Open Morning 2023

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Advanced Higher Geography Lochranza Field Trip

Our Advanced Higher Geography pupils took their learning outside the classroom to spend time at the Geopark on the Isle of Arran.

Leaving last week, pupils took the ferry from Ardrossan and made their way to the Lochranza Field Centre which would be home for the next three days to continue their learning beyond the classroom environment. After arriving, the first day saw pupils conduct coastal surveys where they measured beach profiles and the movement of sediment across the beach caused by longshore drift.

On day two they turned their hand to rivers and compared the physical, chemical, and biological characteristics of the Glen Chalmadale and the Gleann Easan Biorach. Pupils measured a wide range of variables such as velocity, cross sectional area and biotic activity to name but a few. After identifying the presence of stonefly and mayfly nymphs, they concluded the water was clean and of a high quality. Safe in the knowledge of their findings, pupils drank the fresh water to quench their thirst after what had been another glorious day. Following lunch, the students took to the hills and conducted soil and vegetation surveys. They enjoyed using soil augers, pH probes and quadrat sampling to investigate how soil properties and vegetation species change along the catena.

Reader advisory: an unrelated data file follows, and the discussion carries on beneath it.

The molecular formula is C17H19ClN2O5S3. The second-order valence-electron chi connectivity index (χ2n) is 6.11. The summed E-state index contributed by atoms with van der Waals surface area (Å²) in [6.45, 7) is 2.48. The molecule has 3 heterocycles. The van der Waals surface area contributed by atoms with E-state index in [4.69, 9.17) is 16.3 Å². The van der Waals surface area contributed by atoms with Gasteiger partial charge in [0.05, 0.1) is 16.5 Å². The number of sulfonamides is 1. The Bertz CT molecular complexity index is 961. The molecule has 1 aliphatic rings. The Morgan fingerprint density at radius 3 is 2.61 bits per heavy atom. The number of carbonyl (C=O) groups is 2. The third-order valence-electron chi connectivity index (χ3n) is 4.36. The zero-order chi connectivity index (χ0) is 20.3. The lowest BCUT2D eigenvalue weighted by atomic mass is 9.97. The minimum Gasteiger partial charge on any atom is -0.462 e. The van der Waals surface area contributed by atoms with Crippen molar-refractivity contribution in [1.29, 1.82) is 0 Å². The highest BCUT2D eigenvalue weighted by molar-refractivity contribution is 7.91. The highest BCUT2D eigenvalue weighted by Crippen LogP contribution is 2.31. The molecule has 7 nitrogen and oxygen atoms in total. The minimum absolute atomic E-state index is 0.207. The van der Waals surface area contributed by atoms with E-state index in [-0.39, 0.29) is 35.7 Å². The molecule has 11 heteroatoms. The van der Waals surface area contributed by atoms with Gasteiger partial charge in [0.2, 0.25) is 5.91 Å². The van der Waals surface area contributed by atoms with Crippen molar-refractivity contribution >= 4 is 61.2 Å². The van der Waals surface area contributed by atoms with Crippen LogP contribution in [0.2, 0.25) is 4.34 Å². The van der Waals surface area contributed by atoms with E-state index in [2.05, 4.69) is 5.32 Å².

On the final day, our students studied the glacial landscape putting their Higher knowledge to the ultimate test. Together they correctly identified the rich tapestry of glacial features from U-shaped valleys and corries to moraines and eskers, as well as the different rock types. They learnt that the economy on Arran has shifted from farming to tourism. A double-edged sword as tourists are very much encouraged to visit the island, because their spending creates income for many residents, who work in shops, golf courses and hotels. However, it can lead to land use conflicts, which require careful management and further investment such as repairing eroded footpaths along popular hiking routes. Like all good Geographers we could not resist taking time to draw a detailed field sketch of Glen Ranza valley before heading back to the centre for lunch.

After each day in the field, pupils freshened up for dinner and then spent the evening analysing their data, plotting graphs, and calculating statistics. The days were busy and long, but pupils enjoyed their evening downtime with the facility pool tables, played card games, and even held a ping pong competition. Additionally, not only did pupils luck out with the sunshine but were fortunate enough to spot a golden eagle, see a red squirrel and come back tick free!

Overall, this field trip has helped to prepare our pupils for their SQA exams as they will now be able to reflect and draw upon their newly learnt data collection techniques. The next step for our geographers is to bring their experience back into the classroom and apply it to their chosen coursework, which constitutes 40% of their final Advanced Higher grade.

It was an informative and interesting trip for all involved, thank you to Geography Teachers, Mrs Prentice, and Mr McDougall for organising, and to all pupils for representing Hutchie with enthusiasm and the utmost respect in their outdoor pursuits.

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